It had been 1,589 days since Canadians last expressed shock and outrage at a mass murder targeting Muslim Canadians and yet many in the community say there had been no concrete steps taken to address the underlying issues.
Four-and-a-half years after six people were killed and five seriously injured when a gunman opened fire inside a Quebec mosque, a family of five was run down by a pick-up truck in London, Ontario, leaving four of them dead and a nine-year-old boy in hospital, and they were allegedly targeted because of their Islamic faith.
"Given the ingredients for a tragedy like this have been around, it's always a surprise but it's not surprising," said Jasmin Zine, Professor of Sociology at Wilfrid Laurier University.
Zine says the Quebec mosque massacre in 2017 turned a spotlight on a breeding ground for Islamophobia in Canada and it was hoped more would have been done then to address what she says represented a clear and present threat.
"And here we are, four years later, with the second deadly terror attack, mass murder, against Muslims in Canada in the past four years," said Zine. "So a lot of this feels like a very tragic form of deja vu where we are at the vigils again, we are mourning the loss, and we are trying to advocate for more to be done to address Islamophobia."
Zine says there seems to have been a sense the Quebec mosque massacre was a one-off incident but she says hate crime statistics show hate crimes targeting Muslims are on the rise and public polling has shown a negative opinion of Muslims in Canada isn't limited to the far right.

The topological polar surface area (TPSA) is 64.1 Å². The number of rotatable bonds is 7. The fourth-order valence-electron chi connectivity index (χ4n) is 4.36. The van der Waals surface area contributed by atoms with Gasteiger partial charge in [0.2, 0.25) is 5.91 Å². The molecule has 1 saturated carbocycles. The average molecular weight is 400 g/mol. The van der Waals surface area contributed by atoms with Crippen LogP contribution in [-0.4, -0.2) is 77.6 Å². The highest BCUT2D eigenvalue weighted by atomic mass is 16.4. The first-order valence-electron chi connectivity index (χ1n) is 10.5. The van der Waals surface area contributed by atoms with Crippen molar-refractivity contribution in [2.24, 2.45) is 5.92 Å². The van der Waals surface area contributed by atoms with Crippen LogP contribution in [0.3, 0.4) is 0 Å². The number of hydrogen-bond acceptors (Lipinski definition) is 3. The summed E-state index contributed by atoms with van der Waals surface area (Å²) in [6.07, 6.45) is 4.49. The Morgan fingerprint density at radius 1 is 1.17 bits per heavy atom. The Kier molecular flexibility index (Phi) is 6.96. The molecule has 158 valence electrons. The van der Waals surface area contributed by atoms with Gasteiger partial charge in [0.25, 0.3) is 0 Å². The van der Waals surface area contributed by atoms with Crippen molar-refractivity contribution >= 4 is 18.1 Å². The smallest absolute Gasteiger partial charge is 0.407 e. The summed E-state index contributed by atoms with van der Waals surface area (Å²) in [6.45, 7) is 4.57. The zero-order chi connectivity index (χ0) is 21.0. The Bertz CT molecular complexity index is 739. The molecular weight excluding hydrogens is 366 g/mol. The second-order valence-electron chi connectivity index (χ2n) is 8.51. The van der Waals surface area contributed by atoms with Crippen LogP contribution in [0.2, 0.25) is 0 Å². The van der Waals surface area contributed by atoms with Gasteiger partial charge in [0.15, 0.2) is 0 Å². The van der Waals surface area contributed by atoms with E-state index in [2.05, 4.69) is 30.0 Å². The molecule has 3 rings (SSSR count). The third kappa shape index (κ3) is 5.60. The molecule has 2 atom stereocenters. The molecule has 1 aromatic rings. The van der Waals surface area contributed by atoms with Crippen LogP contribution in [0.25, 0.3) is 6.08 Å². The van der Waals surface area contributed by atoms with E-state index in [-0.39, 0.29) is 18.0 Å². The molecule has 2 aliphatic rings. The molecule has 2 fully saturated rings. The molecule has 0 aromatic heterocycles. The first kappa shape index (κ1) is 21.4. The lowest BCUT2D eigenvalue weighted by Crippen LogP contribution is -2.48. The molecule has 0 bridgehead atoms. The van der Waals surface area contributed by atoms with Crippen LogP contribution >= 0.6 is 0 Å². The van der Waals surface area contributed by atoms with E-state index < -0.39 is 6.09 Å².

"And with the rise of white nationalism, we have over 300 white nationalist groups in this country, the proliferation of online hate and the ability for these groups and their followers to promote these very dangerous ideologies, rather unchecked, means these kinds of conditions have been there already in place structurally, systemically, and ideologically for such a tragedy to then unfold," Zine said.
"These issues are complex but we can't avoid looking at the fact these aren't isolated incidents, this has become a pattern, these are underwritten by Islamophobic ideologies, and there is a network of Islamophobic groups that form a kind of industry," she said.
Zine says anti-Muslim hate has also been normalized through institutions and policies as well as the securitization of Muslims communities and especially Muslim youth.
"And yet the community has been, for years, been talking about the fact that you need to focus on far-right nationalism and far-right extremist groups and the radicalization that's happening among aggrieved white males," she said. "But the focus continues to be on this idea of a Muslim radical jihadist threat."
"And that further marginalize Muslims and further places them more at risk."
Zine is calling for a national summit on Islamophobia, something she says should have been undertaken four years ago.